Last weekend and the Hawks came through and won their eleventh AFL premiership, beating the first-timers Fremantle Dockers. Not an overly exciting game but it was football – or actually there was some excitement or maybe some groan moments. Freo just couldn’t kick a goal and the footballer voted as the one that most others want to hit – Haydn Ballantyne – just couldn’t do anything.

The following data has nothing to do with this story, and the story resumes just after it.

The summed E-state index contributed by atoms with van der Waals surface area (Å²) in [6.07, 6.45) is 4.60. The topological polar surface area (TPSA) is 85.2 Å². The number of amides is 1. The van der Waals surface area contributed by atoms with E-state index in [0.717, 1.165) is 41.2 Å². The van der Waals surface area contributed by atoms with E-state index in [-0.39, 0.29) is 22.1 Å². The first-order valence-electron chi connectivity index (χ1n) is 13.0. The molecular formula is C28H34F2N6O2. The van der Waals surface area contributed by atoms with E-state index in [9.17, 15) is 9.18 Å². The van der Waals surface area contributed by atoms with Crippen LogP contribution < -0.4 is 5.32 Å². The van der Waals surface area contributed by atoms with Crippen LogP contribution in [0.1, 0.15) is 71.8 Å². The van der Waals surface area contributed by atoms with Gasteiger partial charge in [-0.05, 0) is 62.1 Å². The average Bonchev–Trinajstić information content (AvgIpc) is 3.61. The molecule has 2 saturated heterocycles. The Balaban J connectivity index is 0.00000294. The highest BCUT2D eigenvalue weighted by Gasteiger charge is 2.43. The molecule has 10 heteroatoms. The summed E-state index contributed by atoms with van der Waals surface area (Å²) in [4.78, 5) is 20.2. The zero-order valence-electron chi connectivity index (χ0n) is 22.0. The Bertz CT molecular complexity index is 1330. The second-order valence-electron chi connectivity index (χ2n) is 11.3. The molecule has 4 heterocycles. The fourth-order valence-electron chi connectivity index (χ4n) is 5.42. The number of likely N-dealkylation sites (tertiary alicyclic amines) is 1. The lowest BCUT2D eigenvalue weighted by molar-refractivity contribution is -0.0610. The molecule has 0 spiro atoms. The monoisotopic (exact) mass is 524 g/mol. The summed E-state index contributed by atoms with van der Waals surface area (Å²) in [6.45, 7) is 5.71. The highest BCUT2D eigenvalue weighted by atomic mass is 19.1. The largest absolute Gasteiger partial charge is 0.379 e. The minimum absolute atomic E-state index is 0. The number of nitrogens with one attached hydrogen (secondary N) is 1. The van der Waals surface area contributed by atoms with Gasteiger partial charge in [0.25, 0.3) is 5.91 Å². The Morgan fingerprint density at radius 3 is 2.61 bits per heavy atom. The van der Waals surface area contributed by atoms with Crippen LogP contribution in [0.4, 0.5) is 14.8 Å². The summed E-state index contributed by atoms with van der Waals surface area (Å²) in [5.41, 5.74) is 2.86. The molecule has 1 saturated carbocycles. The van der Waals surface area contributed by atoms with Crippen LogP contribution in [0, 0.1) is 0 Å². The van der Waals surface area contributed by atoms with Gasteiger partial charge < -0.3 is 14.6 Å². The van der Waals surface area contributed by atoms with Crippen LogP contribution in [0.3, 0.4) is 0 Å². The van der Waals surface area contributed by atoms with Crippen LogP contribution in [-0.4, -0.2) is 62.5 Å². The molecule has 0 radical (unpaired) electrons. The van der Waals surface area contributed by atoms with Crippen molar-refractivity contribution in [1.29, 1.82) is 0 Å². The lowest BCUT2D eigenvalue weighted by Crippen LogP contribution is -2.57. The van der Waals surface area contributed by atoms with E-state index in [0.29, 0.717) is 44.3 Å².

I was most disappointed as I had tipped Fremantle and Nick Fyfe for the Norm Smith. If Feo had won, Fyfe might have been a chance to bring home some bacon for me. But alas, the only pork I has that day was some excellent ribs. Pulled out the BGE and tried out a rib rack I scored for my birthday RibRackand it worked a treat. The ribs were excellent, and so were the dogs and so would have been the chillie but Sophia and Dano left that at home – another day, maybe. But something that doesn’t wait for another day was the Mountain Goat I chose from Dan Murphy’s. I went there to pick up a six pack and extras but came back with a six pack, carton, extras and key-ring. They had a tasting night with some specials – and I am a sucker for a special. I went for the IPA, after trying the Hightail Ale, Steam Ale, Summer Ale (bit sweet for me), and a special brew in conjunction with Brooklyn Brewery (fine establishment and great beer – visited there on our first trip to USA) Hopfweizenbock – not a quaffing beer for watching the footy, maybe with a nice meal (not that the ribs and dogs weren’t nice, just you didn’t need a knife and fork).